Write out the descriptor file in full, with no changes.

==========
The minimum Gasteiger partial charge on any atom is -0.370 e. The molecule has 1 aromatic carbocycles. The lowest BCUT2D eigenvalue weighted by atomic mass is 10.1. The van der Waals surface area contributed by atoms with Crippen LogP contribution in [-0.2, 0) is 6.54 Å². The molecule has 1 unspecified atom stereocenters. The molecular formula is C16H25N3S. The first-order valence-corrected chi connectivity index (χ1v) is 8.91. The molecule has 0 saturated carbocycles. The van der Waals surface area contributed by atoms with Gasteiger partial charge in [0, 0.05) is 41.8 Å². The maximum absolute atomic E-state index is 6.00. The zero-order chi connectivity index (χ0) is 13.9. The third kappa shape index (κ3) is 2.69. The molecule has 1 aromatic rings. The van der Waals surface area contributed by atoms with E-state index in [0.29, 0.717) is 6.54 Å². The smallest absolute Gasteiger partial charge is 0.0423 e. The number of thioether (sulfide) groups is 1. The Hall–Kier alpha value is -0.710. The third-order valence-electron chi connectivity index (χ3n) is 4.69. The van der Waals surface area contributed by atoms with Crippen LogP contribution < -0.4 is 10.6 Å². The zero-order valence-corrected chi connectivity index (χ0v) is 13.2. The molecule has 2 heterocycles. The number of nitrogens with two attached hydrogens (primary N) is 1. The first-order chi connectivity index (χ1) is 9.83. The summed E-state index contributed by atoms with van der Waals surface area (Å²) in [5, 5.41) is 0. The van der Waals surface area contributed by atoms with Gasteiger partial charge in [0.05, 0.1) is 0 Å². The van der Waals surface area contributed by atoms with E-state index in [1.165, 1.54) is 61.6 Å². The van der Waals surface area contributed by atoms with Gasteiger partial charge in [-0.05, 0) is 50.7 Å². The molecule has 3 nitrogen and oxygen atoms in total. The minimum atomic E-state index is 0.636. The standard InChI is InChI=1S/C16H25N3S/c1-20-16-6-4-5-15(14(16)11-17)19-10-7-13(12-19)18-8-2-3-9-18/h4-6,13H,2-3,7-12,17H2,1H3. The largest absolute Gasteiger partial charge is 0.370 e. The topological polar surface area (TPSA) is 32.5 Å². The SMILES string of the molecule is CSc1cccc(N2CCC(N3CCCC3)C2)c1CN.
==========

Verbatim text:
The minimum Gasteiger partial charge on any atom is -0.370 e. The molecule has 1 aromatic carbocycles. The lowest BCUT2D eigenvalue weighted by atomic mass is 10.1. The van der Waals surface area contributed by atoms with Crippen LogP contribution in [-0.2, 0) is 6.54 Å². The molecule has 1 unspecified atom stereocenters. The molecular formula is C16H25N3S. The first-order valence-corrected chi connectivity index (χ1v) is 8.91. The molecule has 0 saturated carbocycles. The van der Waals surface area contributed by atoms with Gasteiger partial charge in [0, 0.05) is 41.8 Å². The maximum absolute atomic E-state index is 6.00. The zero-order chi connectivity index (χ0) is 13.9. The third kappa shape index (κ3) is 2.69. The molecule has 1 aromatic rings. The van der Waals surface area contributed by atoms with E-state index in [0.29, 0.717) is 6.54 Å². The smallest absolute Gasteiger partial charge is 0.0423 e. The number of thioether (sulfide) groups is 1. The Hall–Kier alpha value is -0.710. The third-order valence-electron chi connectivity index (χ3n) is 4.69. The van der Waals surface area contributed by atoms with Crippen LogP contribution < -0.4 is 10.6 Å². The zero-order valence-corrected chi connectivity index (χ0v) is 13.2. The molecule has 2 heterocycles. The number of nitrogens with two attached hydrogens (primary N) is 1. The first-order chi connectivity index (χ1) is 9.83. The summed E-state index contributed by atoms with van der Waals surface area (Å²) in [5, 5.41) is 0. The van der Waals surface area contributed by atoms with Gasteiger partial charge in [0.05, 0.1) is 0 Å². The van der Waals surface area contributed by atoms with E-state index in [1.165, 1.54) is 61.6 Å². The van der Waals surface area contributed by atoms with Gasteiger partial charge in [-0.05, 0) is 50.7 Å². The molecule has 3 nitrogen and oxygen atoms in total. The minimum atomic E-state index is 0.636. The standard InChI is InChI=1S/C16H25N3S/c1-20-16-6-4-5-15(14(16)11-17)19-10-7-13(12-19)18-8-2-3-9-18/h4-6,13H,2-3,7-12,17H2,1H3. The largest absolute Gasteiger partial charge is 0.370 e. The topological polar surface area (TPSA) is 32.5 Å². The SMILES string of the molecule is CSc1cccc(N2CCC(N3CCCC3)C2)c1CN.